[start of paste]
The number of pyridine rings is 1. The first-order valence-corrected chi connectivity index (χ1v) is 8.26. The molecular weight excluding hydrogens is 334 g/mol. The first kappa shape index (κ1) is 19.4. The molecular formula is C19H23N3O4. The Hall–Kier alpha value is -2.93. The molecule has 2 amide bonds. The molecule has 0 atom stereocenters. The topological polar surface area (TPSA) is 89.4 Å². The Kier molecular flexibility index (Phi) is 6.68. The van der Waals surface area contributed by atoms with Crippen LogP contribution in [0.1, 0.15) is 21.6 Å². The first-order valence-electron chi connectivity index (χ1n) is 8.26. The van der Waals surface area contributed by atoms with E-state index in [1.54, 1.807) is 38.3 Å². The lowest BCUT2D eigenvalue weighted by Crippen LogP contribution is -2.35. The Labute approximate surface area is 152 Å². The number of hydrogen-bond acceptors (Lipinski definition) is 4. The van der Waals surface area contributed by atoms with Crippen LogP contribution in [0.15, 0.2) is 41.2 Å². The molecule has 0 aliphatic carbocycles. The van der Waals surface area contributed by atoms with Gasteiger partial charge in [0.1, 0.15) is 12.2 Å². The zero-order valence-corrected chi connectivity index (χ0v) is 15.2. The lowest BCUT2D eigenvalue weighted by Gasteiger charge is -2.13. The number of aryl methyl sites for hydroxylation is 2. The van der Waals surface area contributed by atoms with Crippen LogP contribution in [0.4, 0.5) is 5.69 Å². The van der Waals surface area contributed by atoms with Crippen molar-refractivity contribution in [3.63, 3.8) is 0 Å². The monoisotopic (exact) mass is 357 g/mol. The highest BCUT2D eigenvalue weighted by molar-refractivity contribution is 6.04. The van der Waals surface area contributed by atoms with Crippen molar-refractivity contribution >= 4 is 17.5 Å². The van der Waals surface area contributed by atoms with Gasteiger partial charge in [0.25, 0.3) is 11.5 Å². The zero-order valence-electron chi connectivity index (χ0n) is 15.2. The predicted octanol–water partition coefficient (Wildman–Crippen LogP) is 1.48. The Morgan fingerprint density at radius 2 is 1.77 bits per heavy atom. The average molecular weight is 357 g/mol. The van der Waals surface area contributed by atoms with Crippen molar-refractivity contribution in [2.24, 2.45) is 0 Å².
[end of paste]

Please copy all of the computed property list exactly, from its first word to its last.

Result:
The number of pyridine rings is 1. The first-order valence-corrected chi connectivity index (χ1v) is 8.26. The molecular weight excluding hydrogens is 334 g/mol. The first kappa shape index (κ1) is 19.4. The molecular formula is C19H23N3O4. The Hall–Kier alpha value is -2.93. The molecule has 2 amide bonds. The molecule has 0 atom stereocenters. The topological polar surface area (TPSA) is 89.4 Å². The Kier molecular flexibility index (Phi) is 6.68. The van der Waals surface area contributed by atoms with Crippen LogP contribution in [0.1, 0.15) is 21.6 Å². The first-order valence-electron chi connectivity index (χ1n) is 8.26. The van der Waals surface area contributed by atoms with E-state index in [1.54, 1.807) is 38.3 Å². The lowest BCUT2D eigenvalue weighted by Crippen LogP contribution is -2.35. The Labute approximate surface area is 152 Å². The number of hydrogen-bond acceptors (Lipinski definition) is 4. The van der Waals surface area contributed by atoms with Crippen LogP contribution in [0.15, 0.2) is 41.2 Å². The molecule has 0 aliphatic carbocycles. The van der Waals surface area contributed by atoms with Gasteiger partial charge in [0.1, 0.15) is 12.2 Å². The zero-order valence-corrected chi connectivity index (χ0v) is 15.2. The lowest BCUT2D eigenvalue weighted by Gasteiger charge is -2.13. The number of aryl methyl sites for hydroxylation is 2. The van der Waals surface area contributed by atoms with Crippen LogP contribution in [0.4, 0.5) is 5.69 Å². The van der Waals surface area contributed by atoms with Crippen molar-refractivity contribution in [3.63, 3.8) is 0 Å². The monoisotopic (exact) mass is 357 g/mol. The highest BCUT2D eigenvalue weighted by molar-refractivity contribution is 6.04. The van der Waals surface area contributed by atoms with Crippen molar-refractivity contribution >= 4 is 17.5 Å². The van der Waals surface area contributed by atoms with Gasteiger partial charge in [0.25, 0.3) is 11.5 Å². The zero-order valence-electron chi connectivity index (χ0n) is 15.2. The predicted octanol–water partition coefficient (Wildman–Crippen LogP) is 1.48. The Morgan fingerprint density at radius 2 is 1.77 bits per heavy atom. The average molecular weight is 357 g/mol. The van der Waals surface area contributed by atoms with Crippen molar-refractivity contribution in [2.24, 2.45) is 0 Å².